Lough Park House, County Westmeath. photograph from National Inventory of Architectural Heritage.

St. John’s Church 

Loughstown, Drumcree, Collinstown, Co. Westmeath

Billy Standish
Tel: 044-9666570
Open: Aug 1-31, Sept 1-30, 2pm-6pm 

Fee: adult €4, child/OAP/student €2 

St. John’s Church, County Westmeath. photograph from National Inventory of Architectural Heritage.

Rockfield Ecological Estate

Rathaspic, Rathowen, Mullingar, Co. Westmeath
Sean Daly
Tel: 086-2487447
Open: May 25-30, June 15-25, July 15-30, Aug 14-29, Sept 10-20, 2pm-6pm

Fee: Free 

Tullynally Castle & Gardens

Castlepollard, Co. Westmeath

Octavia Tullock
Tel: 044-9661856 

www.tullynallycastle.com

Open: Castle, Apr 8-10, 15-17, 22-24, 29-30, May 6-8, 13-15, 20-22, 27-29, June 3-5, 11-12, 17-19, 24-26, July 1-3, 8-10, 15-17 Aug 14-22, Sept 2-4, 9-11, 10.30am- 2.30pm
Garden: Apr 1-4, 8-11, 15-18, 22-25, 29-30, May 1-2, 6-9, 13-16, 20-23, 27-30, June 3-6, 10-13, 17-20, 24-27, July 1-4, 8-11,15-18, 22-25, 29-31, Aug 1, 5-8, 12-22, 26- 29, Sept 2-5, 9-12, 16-19, 23-26 10.30am-2.30pm 

Fee: adult, castle & access to garden €16, garden only €8, child, castle & access to garden €8, garden only €4, families, castle & access to garden €40, garden only €20 

Tullynally, County Westmeath.

Turbotstown

Coole, Co. Westmeath
Peter Bland
Tel: 086-2475044
Open: July 22-30, Aug 1-31, Dec 1-20, 9am-1pm

Fee: adult/student €8, child/OAP €4 

Wexford 

Clougheast Cottage 

Carne, Co. Wexford
Jacinta Denieffe
Tel: 086-1234322
Open: Jan 11-31, May 1-31, August 14-22, 9am-1pm Fee: €5 

Clougheast Cottage, County Wexford. Photograph from National Inventory of Architectural Heritage.

Kilmokea Country Manor & Gardens

Kilmokea, Great Island, Campile, New Ross, Co. Wexford Mark Hewlett
Tel: 086-0227799
www.kilmokea.com 

(Tourist Accommodation Facility) 

Open: Mar- Nov 

Gardens: 

Open Mar17-Nov 5, 10am-5pm
Fee: adult €7, OAP €6, student €5, child €4, free under 3 years, family group of 4, €20 

Kilmokea, County Wexford. Photograph from Tourism Ireland.

Wilton Castle

Bree, Enniscorthy, Co. Wexford

Sean Windsor
(Tourist Accommodation Facility) 

Tel: 053-9247738 

www.wiltoncastleireland.com 

Open: all year 

Wilton Castle, County Wexford. Photograph from National Inventory of Architectural Heritage.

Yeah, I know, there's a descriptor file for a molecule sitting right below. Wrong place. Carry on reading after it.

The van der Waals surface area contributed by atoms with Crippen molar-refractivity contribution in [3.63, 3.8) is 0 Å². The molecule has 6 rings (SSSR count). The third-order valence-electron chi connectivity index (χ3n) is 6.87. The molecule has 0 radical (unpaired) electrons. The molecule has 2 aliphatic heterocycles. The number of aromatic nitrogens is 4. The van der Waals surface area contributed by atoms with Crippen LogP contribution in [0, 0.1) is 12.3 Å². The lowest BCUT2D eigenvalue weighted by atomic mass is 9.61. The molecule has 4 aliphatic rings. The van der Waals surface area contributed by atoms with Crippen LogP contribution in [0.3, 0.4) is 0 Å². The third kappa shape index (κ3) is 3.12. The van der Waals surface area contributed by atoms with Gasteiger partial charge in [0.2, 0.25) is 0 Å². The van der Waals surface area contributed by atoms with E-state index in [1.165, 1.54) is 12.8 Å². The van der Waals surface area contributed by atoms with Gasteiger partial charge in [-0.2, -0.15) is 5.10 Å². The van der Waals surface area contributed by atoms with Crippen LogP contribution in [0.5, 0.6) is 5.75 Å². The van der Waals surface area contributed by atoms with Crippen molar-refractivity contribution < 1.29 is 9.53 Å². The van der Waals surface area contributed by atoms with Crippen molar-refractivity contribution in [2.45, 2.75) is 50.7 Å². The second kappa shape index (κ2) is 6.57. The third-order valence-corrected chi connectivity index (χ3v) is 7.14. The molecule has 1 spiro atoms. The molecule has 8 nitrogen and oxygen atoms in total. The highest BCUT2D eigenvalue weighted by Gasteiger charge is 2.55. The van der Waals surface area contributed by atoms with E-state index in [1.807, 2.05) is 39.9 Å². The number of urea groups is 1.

Woodbrook House

Killanne, Enniscorthy, Co. Wexford

Giles Fitzherbert
(Tourist Accommodation Facility

053-9255114 

www.woodbrookhouse.ie 

Open April 1-October 31

Woodville House

New Ross, Co. Wexford
Gerald Roche
Tel: 087-9709828
Open: May 1-31, June 1-30, July 1-31, Aug 1-31, 10am-2pm

Fee: adult/OAP/ €5, child/student free 

Woodville House, Wexford. Photograph from National Inventory of Architectural Heritage.

Wicklow 

Altidore Castle 

Kilpeddar, Greystones, Co. Wicklow
Philip Emmet
Tel: 087-7601369
Open: Mar 10-30, May 1-31 June 1-3, 1pm-5pm, Aug 14-22, 2pm-6pm

Fee: adult /OAP/ student €5, child over 10 years €5 

Altidore Castle, County Wicklow.

Ballymurrin House 

Kilbride, Wicklow, Co. Wicklow
Philip Geoghegan
Tel: 086-1734560
www.ballymurrinquakerfarmstead.eu
Open: Mar 1-6, 8-13, 15-20, 22-23, May 1, 3-8, 10-15, 17-22, 24-29, 31, Aug 9-22, 2pm-6pm, 2 tours provided daily at 2pm and 4 pm 

Fee: adult/OAP €8, student €4, child free under 12 supervision required 

Ballymurrin, County Wicklow.

Castle Howard 

Avoca, Co. Wicklow
Mark Sinnott
Tel: 087-2987601
Open: Jan 11-13, Feb 1-5, Mar 1-3, 22-24, June 10-12, 14-15, 19, 21-26, 28, July 5-9, 19-22, Aug 13-22, Sept 6-11, 18, 25, Oct 4-6, 11-13, 9am-1pm 

Fee: adult €8.50, OAP/student €6.50, child €5

 

Castle Howard, County Wicklow.

Charleville 

Enniskerry, Co. Wicklow
Tatiane Baquiega
Tel: 01-6624455
Open: Feb 1-5, 8-12, 15-19, 22-26, May 4-28, 31 June 1-4, 8, Aug 14-22, Mon-Fri, 1pm-5pm, Sat & Sun, 9am-1pm 

Fee: house/garden €6 

Charleville House, County Wicklow.
Charleville House, County Wicklow.